"I'm so happy right now. There's no limit to it and I just can't explain that feeling."
Natarajan, who had seemingly driven down from Bengaluru to Chinnappampatti on Thursday, was greeted by hoardings, drumrolls and firecrackers. After being welcomed back by his mother Shantha, his father Thangarasu and other family members, Natarajan was carried home on a horse-drawn chariot, with everyone in Chinnappampatti wanting a piece of him.
Several people thronged Natarajan's home for selfies and some even presented him portraits of himself.
On Friday, Natarajan recalled his grand homecoming at a media interaction in Salem. "I never expected to get this kind of a reception. I have to thank the people in my village," Natarajan said. "It was an unforgettable experience in my life and I dreamt of making it big, hoping to bring recognition to Salem. It's all god's grace, and I'm so happy right now. There's no limit to it and I just can't describe that feeling. I just feel like being selected for the Australia tour was a gift for me."
Natarajan was initially picked as a net bowler
for the Australian tour, but, as it turned out, he became the first India player to make his international debut across all three formats during the same tour. After an injury to mystery spinner Varun Chakravarthy he was added to the T20I squad and then hours before the ODI series opener he was included in that squad as well, as injury cover. He made his international debut in the third ODI in Canberra
and took 2 for 70 in an India win.
"He [David Warner] has tweeted about me and said he feels proud about me. He has captained me at Sunrisers and during a match he told me that I'm very lucky and told me everything has happened after my daughter was born."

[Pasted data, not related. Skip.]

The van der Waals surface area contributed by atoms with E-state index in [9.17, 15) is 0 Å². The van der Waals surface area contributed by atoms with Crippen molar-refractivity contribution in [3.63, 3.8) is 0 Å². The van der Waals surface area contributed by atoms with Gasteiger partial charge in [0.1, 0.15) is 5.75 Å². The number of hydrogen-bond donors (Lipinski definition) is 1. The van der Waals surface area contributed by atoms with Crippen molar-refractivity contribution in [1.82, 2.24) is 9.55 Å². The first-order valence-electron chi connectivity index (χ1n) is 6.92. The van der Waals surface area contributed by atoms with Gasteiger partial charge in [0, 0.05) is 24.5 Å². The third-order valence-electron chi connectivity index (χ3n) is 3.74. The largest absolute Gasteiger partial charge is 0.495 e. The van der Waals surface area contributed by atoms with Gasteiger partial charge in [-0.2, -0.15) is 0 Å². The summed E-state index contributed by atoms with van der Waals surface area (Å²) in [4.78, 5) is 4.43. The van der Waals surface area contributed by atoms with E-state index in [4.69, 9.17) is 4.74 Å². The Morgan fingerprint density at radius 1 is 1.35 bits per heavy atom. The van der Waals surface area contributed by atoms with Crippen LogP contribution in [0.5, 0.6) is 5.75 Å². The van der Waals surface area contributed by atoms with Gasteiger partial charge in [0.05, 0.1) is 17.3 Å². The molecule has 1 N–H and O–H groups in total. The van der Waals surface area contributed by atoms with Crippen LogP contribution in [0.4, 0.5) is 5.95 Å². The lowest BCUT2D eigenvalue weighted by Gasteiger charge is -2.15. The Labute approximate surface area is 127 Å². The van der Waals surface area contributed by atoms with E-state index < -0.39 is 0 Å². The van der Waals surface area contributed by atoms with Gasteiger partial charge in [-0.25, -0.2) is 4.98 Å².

Natarajan said he felt pressure after he heard the news of his sudden call-up, but at the same time he was keen to prove his talent at the top level.
"I just wanted to do my job," Natarajan said. "I was suddenly given an opportunity - I didn't expect to make my one-day debut there [Canberra]. Suddenly they [the management] told me that I would be playing and that was pressure for me. But I wanted to make the best use of this opportunity, so I shifted my focus to that. That [first] wicket and everything that followed seems like a dream to me."
The T20I series ended with regular captain Virat Kohli
handing the trophy to Natarajan and the Test series would end with stand-in captain Ajinkya Rahane
passing the Border-Gavaskar Trophy to him as well.
"I never expected it," Natarajan said. "I didn't expect Virat Kohli to come over and hand the trophy to me; I was just standing on the side. Kann Kalangitten [I teared up]. When a legend like Kohli came in and gave the trophy over to me it was a great feeling - I can't describe it."
Natarajan reckoned that being part of the IPL for four years and exchanging notes with seniors and overseas players smoothed his path to international cricket. He was first snapped up by Kings XI Punjab for INR 3 crore in 2017 and, after spending two seasons on the bench at Sunrisers Hyderabad, he became their gun death bowler in IPL 2020 in the UAE.
"I've been part of the IPL for four years," he said. "At the IPL, I've mingled with many foreign players and many Indian players, and communicated with the coaches. Plus, taking tips from the foreign players and the bowlers was useful. Initially, it was difficult for me, but things became better thereafter."
During the Australia tour, Natarajan got to lock horns with his Sunrisers captain David Warner.
"He has tweeted about me and said he feels proud about me. He has captained me at Sunrisers and during a match he told me that I'm very lucky and told me everything has happened after my daughter was born. He has had these friendly and emotional chats with me."
When Natarajan was enjoying a breakout IPL in the UAE, he was probably hoping to return home for the impending birth of his child. However, after being selected in the India white-ball squads, he chose to hang around in Australia for the red-ball leg as well and improbably made his Test debut in Brisbane.
"It was quite difficult [missing the birth of my child], yes," he said. "But, for my wife and my family, me representing the country gave them greater happiness."
Having been rested for the upcoming Test series at home against England, Natarajan can now look forward to spending more time with his daughter and rest of the family before the white-ball leg begins on March 12.
Deivarayan Muthu is a sub-editor at ESPNcricinfo